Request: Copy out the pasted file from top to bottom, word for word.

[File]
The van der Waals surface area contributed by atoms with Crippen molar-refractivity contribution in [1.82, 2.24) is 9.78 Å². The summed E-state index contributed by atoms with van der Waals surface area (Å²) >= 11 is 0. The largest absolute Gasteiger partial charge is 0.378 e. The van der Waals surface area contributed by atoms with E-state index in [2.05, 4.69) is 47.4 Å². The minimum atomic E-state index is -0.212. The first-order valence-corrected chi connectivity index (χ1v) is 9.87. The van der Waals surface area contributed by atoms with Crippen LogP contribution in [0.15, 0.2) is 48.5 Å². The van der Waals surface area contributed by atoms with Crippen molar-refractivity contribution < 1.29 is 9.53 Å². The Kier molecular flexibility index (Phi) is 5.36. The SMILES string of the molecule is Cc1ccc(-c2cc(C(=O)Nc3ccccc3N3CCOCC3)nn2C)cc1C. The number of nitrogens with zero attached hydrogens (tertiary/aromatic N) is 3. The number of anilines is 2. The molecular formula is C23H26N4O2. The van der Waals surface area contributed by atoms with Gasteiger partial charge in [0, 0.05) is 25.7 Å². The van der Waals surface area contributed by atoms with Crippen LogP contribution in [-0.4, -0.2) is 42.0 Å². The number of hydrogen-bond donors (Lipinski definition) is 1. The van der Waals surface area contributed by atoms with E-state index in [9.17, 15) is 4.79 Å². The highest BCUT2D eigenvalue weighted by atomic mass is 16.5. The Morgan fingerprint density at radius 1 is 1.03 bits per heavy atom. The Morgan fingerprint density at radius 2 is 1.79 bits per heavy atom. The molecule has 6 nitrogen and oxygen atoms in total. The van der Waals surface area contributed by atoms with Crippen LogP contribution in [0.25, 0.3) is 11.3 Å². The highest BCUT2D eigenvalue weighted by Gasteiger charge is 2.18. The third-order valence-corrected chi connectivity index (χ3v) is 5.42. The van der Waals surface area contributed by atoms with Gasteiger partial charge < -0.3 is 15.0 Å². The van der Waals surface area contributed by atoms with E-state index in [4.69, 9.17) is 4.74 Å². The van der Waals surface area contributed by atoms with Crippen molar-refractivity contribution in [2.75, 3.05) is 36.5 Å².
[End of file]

The van der Waals surface area contributed by atoms with Crippen molar-refractivity contribution in [1.82, 2.24) is 9.78 Å². The summed E-state index contributed by atoms with van der Waals surface area (Å²) >= 11 is 0. The largest absolute Gasteiger partial charge is 0.378 e. The van der Waals surface area contributed by atoms with E-state index in [2.05, 4.69) is 47.4 Å². The minimum atomic E-state index is -0.212. The first-order valence-corrected chi connectivity index (χ1v) is 9.87. The van der Waals surface area contributed by atoms with Crippen LogP contribution in [0.15, 0.2) is 48.5 Å². The van der Waals surface area contributed by atoms with Crippen molar-refractivity contribution < 1.29 is 9.53 Å². The Kier molecular flexibility index (Phi) is 5.36. The SMILES string of the molecule is Cc1ccc(-c2cc(C(=O)Nc3ccccc3N3CCOCC3)nn2C)cc1C. The number of nitrogens with zero attached hydrogens (tertiary/aromatic N) is 3. The number of anilines is 2. The molecular formula is C23H26N4O2. The van der Waals surface area contributed by atoms with Gasteiger partial charge in [0, 0.05) is 25.7 Å². The van der Waals surface area contributed by atoms with Crippen LogP contribution in [-0.4, -0.2) is 42.0 Å². The number of hydrogen-bond donors (Lipinski definition) is 1. The van der Waals surface area contributed by atoms with E-state index in [9.17, 15) is 4.79 Å². The highest BCUT2D eigenvalue weighted by atomic mass is 16.5. The Morgan fingerprint density at radius 1 is 1.03 bits per heavy atom. The Morgan fingerprint density at radius 2 is 1.79 bits per heavy atom. The molecule has 6 nitrogen and oxygen atoms in total. The van der Waals surface area contributed by atoms with Crippen LogP contribution in [0.25, 0.3) is 11.3 Å². The highest BCUT2D eigenvalue weighted by Gasteiger charge is 2.18. The third-order valence-corrected chi connectivity index (χ3v) is 5.42. The van der Waals surface area contributed by atoms with Gasteiger partial charge < -0.3 is 15.0 Å². The van der Waals surface area contributed by atoms with E-state index in [4.69, 9.17) is 4.74 Å². The van der Waals surface area contributed by atoms with Crippen molar-refractivity contribution in [2.75, 3.05) is 36.5 Å².